Once a patent is granted, the inventor is responsible for enforcing their rights and preventing others from using their invention without permission. Patent infringement can result in legal penalties and damages for the infringing party.

Overall, patents are important because they encourage innovation and creativity by providing inventors with an incentive to develop new and useful inventions. They can also provide businesses with a competitive advantage and help to drive economic growth and development.


A trademark is a symbol, word, phrase, or design that identifies and distinguishes the source of goods or services. The purpose of a trademark is to protect consumers from confusion and deception by ensuring that they can identify the source of a product or service. Trademarks can be registered with the government, but registration is not required to obtain some level of protection. Trademarks are used to protect brands, logos, and slogans.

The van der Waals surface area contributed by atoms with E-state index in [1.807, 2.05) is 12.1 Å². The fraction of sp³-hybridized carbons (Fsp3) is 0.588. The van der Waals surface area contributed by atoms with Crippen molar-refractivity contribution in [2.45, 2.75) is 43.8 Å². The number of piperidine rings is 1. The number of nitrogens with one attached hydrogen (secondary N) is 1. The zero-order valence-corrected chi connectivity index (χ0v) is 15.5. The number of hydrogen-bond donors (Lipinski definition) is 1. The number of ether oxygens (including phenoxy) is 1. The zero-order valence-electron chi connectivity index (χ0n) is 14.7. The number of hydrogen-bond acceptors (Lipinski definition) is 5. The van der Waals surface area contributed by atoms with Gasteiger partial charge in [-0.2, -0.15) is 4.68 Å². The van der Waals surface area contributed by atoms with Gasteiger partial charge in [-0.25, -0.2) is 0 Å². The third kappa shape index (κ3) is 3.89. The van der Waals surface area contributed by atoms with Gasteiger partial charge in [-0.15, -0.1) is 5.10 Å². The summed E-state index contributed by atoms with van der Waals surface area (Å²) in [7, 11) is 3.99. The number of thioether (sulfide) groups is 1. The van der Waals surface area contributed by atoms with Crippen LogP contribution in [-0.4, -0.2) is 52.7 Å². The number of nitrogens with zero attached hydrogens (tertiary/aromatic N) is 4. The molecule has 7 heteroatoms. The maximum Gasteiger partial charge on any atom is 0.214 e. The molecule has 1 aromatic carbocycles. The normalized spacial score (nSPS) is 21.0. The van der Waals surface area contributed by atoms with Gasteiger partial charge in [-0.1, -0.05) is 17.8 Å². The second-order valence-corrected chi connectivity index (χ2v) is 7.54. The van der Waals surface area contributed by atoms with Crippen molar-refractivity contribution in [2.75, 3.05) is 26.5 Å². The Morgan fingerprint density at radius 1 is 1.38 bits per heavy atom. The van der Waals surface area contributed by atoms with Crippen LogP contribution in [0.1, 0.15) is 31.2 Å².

Trademarks help consumers easily recognize and identify products or services that they have previously purchased or have heard about, and they allow companies to establish a distinct brand identity and reputation. For example, the Nike “swoosh” logo is a trademark that is easily recognizable and associated with the Nike brand.

Trademark protection is important because it allows businesses to prevent others from using similar marks that could confuse consumers and dilute the value of the original mark. Trademarks can be registered with the government to provide greater legal protection and exclusive use of the mark for a certain period of time, typically 10 years with the option to renew.

In order to be eligible for trademark protection, a mark must be distinctive, meaning it is not too generic or descriptive of the goods or services it is associated with. It must also not be similar to a mark already in use by another company in a similar field. Businesses may seek the assistance of a trademark attorney to help them with the process of registering a trademark and enforcing their rights.